Although progress is being made with respect to giving advanced practice nurses the authority to diagnose and treat, prescribe medications, and refer to other professionals, there is a very limited scope of practice currently established for the role. In 2011, a new Nurse Specialist role was added, the Geriatric Nurse specialist (Nursing Division, 2013). Twenty nurses with post-basic certification in Geriatrics were admitted to a pilot program where they completed a one year course, and a practical and theoretical exam. Their scope of practice includes treating common illnesses and providing primary care in the case of an emergency situation. These nurses were given the authority to diagnose and treat, prescribe medications and refer to other professionals within a very limited scope of practice related to common illnesses (Nursing Division, 2013). More recently a new executive order was given that allowed for the introduction of other Nurse Specialist roles to be approved by the national head nurse. This order provided a legal basis and process through which other advanced practice roles could be approved however no new roles have gone through the process as of this publication. It should be noted that several groups of Israeli nurses have practiced parts or all of the aspects of advanced practice roles previous to these executive orders. For example, wound care nurses can diagnose and treat most aspects related to wound care without direct medical supervision. Kibbutz nurses often function as nurse practitioners, as they provide primary medical care in very rural areas where there is a lack of physicians. Although progress is being made with respect to giving advanced practice nurses the authority to diagnose and treat, prescribe medications, and refer to other professionals, there is a very limited scope of practice currently established for the role. In addition, barriers to advanced practice nursing role development include lack of knowledge of the role, limited opportunities for advanced practice, and slow development of new roles.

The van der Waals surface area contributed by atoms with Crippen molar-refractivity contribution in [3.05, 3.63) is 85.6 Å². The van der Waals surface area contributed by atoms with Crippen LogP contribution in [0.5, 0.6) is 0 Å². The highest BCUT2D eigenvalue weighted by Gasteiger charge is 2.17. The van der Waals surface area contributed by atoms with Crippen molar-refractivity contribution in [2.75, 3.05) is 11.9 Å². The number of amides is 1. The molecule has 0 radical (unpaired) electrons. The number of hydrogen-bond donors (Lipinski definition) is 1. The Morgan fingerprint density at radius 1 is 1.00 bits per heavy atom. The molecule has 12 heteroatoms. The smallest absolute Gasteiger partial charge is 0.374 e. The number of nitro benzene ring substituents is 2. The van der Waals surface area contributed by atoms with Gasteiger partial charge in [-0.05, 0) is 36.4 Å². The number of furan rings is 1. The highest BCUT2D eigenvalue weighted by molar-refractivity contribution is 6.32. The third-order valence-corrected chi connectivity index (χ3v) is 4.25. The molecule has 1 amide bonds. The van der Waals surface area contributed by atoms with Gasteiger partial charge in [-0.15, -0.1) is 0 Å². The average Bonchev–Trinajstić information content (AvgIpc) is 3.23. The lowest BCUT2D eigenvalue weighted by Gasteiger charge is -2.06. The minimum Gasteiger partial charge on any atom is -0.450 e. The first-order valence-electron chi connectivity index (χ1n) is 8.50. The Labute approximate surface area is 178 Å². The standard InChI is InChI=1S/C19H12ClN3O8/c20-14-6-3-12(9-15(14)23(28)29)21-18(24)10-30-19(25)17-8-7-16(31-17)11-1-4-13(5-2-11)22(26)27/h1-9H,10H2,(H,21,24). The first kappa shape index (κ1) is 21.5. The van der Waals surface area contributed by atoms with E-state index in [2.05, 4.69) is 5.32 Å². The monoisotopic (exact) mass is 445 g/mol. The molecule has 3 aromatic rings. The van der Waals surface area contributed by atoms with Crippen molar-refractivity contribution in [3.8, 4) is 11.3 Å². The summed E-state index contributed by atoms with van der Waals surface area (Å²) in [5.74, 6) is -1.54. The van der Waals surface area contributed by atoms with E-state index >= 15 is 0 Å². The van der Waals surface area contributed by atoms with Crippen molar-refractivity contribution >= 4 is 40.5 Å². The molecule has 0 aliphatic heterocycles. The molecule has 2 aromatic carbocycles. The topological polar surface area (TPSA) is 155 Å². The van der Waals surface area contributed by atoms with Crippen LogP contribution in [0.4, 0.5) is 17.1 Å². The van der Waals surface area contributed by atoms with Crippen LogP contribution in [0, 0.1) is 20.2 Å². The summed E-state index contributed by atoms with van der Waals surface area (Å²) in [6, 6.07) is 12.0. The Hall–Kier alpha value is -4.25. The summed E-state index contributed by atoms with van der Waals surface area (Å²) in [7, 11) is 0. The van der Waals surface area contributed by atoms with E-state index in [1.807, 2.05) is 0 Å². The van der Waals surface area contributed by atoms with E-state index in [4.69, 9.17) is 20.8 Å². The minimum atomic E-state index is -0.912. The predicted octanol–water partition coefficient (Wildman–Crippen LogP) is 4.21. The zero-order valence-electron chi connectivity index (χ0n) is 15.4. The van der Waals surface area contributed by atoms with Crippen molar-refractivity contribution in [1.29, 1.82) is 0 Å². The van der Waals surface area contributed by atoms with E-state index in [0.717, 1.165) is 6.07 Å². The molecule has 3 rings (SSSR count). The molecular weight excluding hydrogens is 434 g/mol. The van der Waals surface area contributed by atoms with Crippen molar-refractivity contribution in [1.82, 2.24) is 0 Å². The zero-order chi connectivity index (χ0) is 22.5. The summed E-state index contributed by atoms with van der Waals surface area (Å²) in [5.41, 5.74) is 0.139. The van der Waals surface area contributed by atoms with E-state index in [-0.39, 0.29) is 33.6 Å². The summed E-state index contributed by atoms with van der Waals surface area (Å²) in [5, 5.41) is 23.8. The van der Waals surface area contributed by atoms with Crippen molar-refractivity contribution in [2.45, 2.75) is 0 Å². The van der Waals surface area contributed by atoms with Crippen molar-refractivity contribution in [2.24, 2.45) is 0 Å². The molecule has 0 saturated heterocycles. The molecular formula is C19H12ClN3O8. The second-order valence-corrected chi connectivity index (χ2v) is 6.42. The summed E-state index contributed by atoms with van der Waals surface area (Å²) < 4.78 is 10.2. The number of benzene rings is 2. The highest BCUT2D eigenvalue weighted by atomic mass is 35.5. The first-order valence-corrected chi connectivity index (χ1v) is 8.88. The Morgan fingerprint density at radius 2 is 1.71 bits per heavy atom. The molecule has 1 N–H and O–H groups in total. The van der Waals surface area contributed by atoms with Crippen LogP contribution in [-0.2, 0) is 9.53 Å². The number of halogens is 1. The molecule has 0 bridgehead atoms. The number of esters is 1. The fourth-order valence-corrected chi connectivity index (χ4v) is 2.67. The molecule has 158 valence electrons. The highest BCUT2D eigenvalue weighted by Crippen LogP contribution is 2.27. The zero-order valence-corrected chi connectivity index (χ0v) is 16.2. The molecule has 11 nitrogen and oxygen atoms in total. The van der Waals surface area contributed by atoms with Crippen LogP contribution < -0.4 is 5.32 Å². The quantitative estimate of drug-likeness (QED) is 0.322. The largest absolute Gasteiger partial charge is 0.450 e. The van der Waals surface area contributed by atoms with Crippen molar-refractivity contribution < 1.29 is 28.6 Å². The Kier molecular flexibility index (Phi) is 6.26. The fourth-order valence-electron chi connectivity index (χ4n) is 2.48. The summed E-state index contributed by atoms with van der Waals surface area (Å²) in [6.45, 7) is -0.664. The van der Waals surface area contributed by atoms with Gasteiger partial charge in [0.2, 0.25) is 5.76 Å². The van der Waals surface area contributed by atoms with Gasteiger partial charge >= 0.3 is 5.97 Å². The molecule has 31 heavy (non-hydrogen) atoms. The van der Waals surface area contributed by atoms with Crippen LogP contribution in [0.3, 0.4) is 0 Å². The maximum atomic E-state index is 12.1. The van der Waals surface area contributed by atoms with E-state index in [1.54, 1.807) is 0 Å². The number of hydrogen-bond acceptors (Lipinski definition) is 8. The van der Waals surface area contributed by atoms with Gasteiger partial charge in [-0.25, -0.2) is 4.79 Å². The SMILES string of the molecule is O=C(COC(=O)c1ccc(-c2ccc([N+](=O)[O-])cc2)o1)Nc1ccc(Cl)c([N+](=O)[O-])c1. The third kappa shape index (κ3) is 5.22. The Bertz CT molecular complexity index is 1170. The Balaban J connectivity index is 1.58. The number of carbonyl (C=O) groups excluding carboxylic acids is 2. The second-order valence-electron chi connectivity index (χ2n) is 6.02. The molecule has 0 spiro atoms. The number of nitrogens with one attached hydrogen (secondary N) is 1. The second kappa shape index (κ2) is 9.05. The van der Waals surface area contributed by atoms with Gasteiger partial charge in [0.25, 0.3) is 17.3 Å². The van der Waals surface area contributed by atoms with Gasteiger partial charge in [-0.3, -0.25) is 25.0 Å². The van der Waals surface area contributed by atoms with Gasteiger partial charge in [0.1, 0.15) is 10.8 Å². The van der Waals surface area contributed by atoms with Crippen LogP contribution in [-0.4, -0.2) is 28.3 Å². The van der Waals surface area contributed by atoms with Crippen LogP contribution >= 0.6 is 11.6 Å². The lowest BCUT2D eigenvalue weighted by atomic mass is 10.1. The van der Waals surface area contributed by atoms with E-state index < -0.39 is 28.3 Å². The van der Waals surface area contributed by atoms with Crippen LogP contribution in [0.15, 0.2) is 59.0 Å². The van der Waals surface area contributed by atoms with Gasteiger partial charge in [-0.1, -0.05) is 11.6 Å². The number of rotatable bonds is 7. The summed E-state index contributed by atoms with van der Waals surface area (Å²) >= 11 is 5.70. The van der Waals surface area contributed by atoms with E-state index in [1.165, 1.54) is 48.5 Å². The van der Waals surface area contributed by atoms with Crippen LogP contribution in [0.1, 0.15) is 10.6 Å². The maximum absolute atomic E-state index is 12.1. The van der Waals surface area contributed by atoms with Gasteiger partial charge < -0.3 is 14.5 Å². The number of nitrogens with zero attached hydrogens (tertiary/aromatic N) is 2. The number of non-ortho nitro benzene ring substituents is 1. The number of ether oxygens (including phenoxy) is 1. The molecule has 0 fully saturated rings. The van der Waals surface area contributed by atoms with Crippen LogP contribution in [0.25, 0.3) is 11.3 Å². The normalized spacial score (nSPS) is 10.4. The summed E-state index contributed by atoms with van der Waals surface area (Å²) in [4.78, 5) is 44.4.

Nursing in Saudi Arabia is still in its infancy, with Saudi Nationals making up approximately 29% of the nursing workforce. Nursing in Saudi Arabia is still in its infancy, with Saudi Nationals making up approximately 29% of the nursing workforce (Ministry of Health Saudi Arabia. Statistics Year Book, 2008). While nurse training programs have been provided for around 40 years, with movement away from hospital based education to university baccalaureate and masters’ level programs, there is as yet no postgraduate university education aimed at developing Advanced Practice Nurses, for example Clinical Nurse Specialist or Nurse Practitioner programs (Tumulty, 2001).
Saudi Nurses are hopeful for their future. The work of the Nursing Scientific Committee of the Saudi Commission for Health Specialties (SCFHS) has made great inroads over the last decade into professionalizing nursing, and has been responsible for ensuring that all nurses working within the Kingdom are registered. The World Health Organization has recognized the need for Advanced Practice Nurses within the Middle East, including Saudi Arabia. The SCFHS has recently accredited a twelve month, full time, hospital based Enterostomal Therapy Education Program (wound, ostomy, continence) aimed at developing nursing expertise to an advanced level within this specialist field. Additionally, Saudi Nurses are encouraged to avail themselves of scholarship opportunities in order to gain advanced practice qualifications in countries such as the United Kingdom and United States of America. Despite this, there are, to date, very few Advanced Practice Nurses within the Kingdom. This may be attributed to the poor image of clinical nursing, the lack of recognition by hospital administrators and physicians of the benefit of advancing the practice of nurses, and the absence of a clear clinical career structure (Hibbert, Al-Sanea, Balensm, 2012).